South Africa - Consular Information Sheet
November 1, 2000
COUNTRY DESCRIPTION: Although South Africa is in many
respects a developed country, much of its population lives in
poverty. There are adequate tourist facilities in all urban centers,
game parks and areas most commonly visited by tourists. Food and
water are generally safe, and a wide variety of consumer goods
and pharmaceuticals are readily available.
ENTRY REQUIREMENTS: South Africa has tightened its visa
requirements for certain categories of visitors. Only visitors
on tourism, short business consultations, or in transit do not
require visas; others need visas or will be refused admission
and returned to their point of origin. Visitors who intend to
work in South Africa must apply for work permits abroad at the
appropriate South African Embassy or Consulate. Travelers entering
South Africa from countries where yellow fever is endemic are
often required to present their yellow World Health Organization
(WHO) vaccination record or other proof of inoculation or must
be inoculated at the airport in order to be permitted entry. Travelers
may obtain further information from the Embassy of South Africa,
3051 Massachusetts Avenue, NW, Washington, D.C. 20008, telephone
(202) 232-4400, or the South African Consulates in Los Angeles,
Chicago, or New York. Overseas, inquiries should be made at the
nearest South African Embassy or Consulate.
SAFETY AND SECURITY: Political violence has significantly
decreased in most areas of South Africa since the establishment
of a democratically elected government in May 1994. Some public
gatherings, however, have provoked violent clashes between political
factions, resulting in casualties. The highest incidence of such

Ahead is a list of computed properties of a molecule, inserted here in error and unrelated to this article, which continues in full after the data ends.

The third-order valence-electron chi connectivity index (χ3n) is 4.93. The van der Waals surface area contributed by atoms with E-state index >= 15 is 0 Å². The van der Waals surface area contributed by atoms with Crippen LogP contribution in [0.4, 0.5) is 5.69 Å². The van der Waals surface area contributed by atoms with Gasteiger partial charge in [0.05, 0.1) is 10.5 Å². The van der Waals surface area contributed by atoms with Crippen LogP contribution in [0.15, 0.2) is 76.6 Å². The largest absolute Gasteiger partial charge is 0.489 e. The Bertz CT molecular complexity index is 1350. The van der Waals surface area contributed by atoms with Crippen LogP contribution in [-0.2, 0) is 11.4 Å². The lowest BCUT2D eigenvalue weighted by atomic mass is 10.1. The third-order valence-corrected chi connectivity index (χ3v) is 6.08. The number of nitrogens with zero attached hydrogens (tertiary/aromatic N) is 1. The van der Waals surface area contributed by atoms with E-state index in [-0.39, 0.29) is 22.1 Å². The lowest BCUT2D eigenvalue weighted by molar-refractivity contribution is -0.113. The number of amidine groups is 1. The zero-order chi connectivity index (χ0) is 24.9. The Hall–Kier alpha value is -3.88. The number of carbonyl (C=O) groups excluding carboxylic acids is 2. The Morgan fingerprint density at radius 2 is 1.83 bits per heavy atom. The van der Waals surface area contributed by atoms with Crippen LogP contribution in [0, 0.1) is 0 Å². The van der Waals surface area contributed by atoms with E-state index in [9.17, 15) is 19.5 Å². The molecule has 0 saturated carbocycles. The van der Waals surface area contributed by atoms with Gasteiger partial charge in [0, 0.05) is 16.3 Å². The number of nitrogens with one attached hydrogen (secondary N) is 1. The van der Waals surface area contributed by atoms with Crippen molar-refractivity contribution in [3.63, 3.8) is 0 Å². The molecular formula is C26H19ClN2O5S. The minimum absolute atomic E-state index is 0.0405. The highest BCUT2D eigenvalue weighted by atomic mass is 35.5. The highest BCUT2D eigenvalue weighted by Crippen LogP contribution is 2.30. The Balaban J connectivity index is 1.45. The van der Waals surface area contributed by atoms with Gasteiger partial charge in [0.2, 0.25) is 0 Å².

political violence has occurred in the province of Kwazulu/Natal.
Although foreigners have not been specifically targeted in these
attacks, some have been caught up in general disturbances. Some
townships in the vicinity of major cities, most notably Durban,
Johannesburg, and Cape Town, have been scenes of violent demonstrations
and factional conflict. Areas most frequented by tourists, such
as major hotels, game parks and beaches, generally have been unaffected
by political or factional violence. In August 1998 and January
1999, however, American franchise restaurants in Cape Town were
bombed, and the possibility of renewed threats against American
interests cannot be discounted. Americans and American interests
were not obviously targeted during the year 2000. Bombing venues
have included police stations, courthouses and commercial venues,
such as bars, restaurants and shopping areas. Two of the targeted
locations have American place names. Random bombings continue
to occur in and near Cape Town, with five in August/September
2000. No person or group has taken responsibility for any of the
bombings. The South African government is taking steps to control
the violence, and is actively investigating all bombings.
While visiting game parks and reserves, leaving your vehicle
or otherwise being on foot can be dangerous, even in the presence
of a guide. Between July and September 2000 there were four incidents
of wild animal attacks on American citizens in the region, resulting
in three deaths and one serious injury.
CRIME INFORMATION: Although the vast majority of visitors
complete their travels in South Africa without incident, visitors
should be aware that criminal activity, sometimes violent, occurs
on a routine basis. Crime in South Africa is perceived to be a
significant threat to the country's overall stability and to the
welfare of its citizens. Criminal activity, such as assault and
armed robbery, is particularly high in areas surrounding many
hotels and public transportation centers, especially in major
cities. American citizens should exercise particular caution in
these areas. Notwithstanding government anti-crime efforts, crimes
such as carjackings, muggings, "smash and grab" attacks
on vehicles and other incidents are regularly reported by visitors
and resident Americans. Crimes against property, such as car jacking,